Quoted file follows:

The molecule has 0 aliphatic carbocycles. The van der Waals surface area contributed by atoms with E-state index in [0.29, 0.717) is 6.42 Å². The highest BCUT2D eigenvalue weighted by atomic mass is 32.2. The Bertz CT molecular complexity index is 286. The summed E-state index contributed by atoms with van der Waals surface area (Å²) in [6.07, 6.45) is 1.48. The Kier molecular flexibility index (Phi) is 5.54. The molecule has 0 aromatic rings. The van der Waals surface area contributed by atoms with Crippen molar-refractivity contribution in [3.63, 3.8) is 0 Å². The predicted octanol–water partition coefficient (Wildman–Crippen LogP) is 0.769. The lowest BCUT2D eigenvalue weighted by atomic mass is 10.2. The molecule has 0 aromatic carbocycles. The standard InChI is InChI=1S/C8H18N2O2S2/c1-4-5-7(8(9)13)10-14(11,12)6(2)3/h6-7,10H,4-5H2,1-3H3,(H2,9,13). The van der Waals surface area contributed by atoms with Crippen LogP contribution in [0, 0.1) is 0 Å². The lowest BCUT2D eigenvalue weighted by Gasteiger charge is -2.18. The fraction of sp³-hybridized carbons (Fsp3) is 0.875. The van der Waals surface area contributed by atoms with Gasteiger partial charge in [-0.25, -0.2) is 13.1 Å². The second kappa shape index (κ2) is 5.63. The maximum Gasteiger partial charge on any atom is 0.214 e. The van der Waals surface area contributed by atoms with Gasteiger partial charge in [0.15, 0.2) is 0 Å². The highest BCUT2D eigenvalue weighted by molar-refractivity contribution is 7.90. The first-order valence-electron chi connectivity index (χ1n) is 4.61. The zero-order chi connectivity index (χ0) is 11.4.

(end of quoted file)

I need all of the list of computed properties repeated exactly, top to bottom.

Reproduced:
The molecule has 0 aliphatic carbocycles. The van der Waals surface area contributed by atoms with E-state index in [0.29, 0.717) is 6.42 Å². The highest BCUT2D eigenvalue weighted by atomic mass is 32.2. The Bertz CT molecular complexity index is 286. The summed E-state index contributed by atoms with van der Waals surface area (Å²) in [6.07, 6.45) is 1.48. The Kier molecular flexibility index (Phi) is 5.54. The molecule has 0 aromatic rings. The van der Waals surface area contributed by atoms with Crippen molar-refractivity contribution in [3.63, 3.8) is 0 Å². The predicted octanol–water partition coefficient (Wildman–Crippen LogP) is 0.769. The lowest BCUT2D eigenvalue weighted by atomic mass is 10.2. The molecule has 0 aromatic carbocycles. The standard InChI is InChI=1S/C8H18N2O2S2/c1-4-5-7(8(9)13)10-14(11,12)6(2)3/h6-7,10H,4-5H2,1-3H3,(H2,9,13). The van der Waals surface area contributed by atoms with Crippen LogP contribution in [0, 0.1) is 0 Å². The lowest BCUT2D eigenvalue weighted by Gasteiger charge is -2.18. The fraction of sp³-hybridized carbons (Fsp3) is 0.875. The van der Waals surface area contributed by atoms with Gasteiger partial charge in [-0.25, -0.2) is 13.1 Å². The second kappa shape index (κ2) is 5.63. The maximum Gasteiger partial charge on any atom is 0.214 e. The van der Waals surface area contributed by atoms with Gasteiger partial charge in [0.15, 0.2) is 0 Å². The highest BCUT2D eigenvalue weighted by molar-refractivity contribution is 7.90. The first-order valence-electron chi connectivity index (χ1n) is 4.61. The zero-order chi connectivity index (χ0) is 11.4.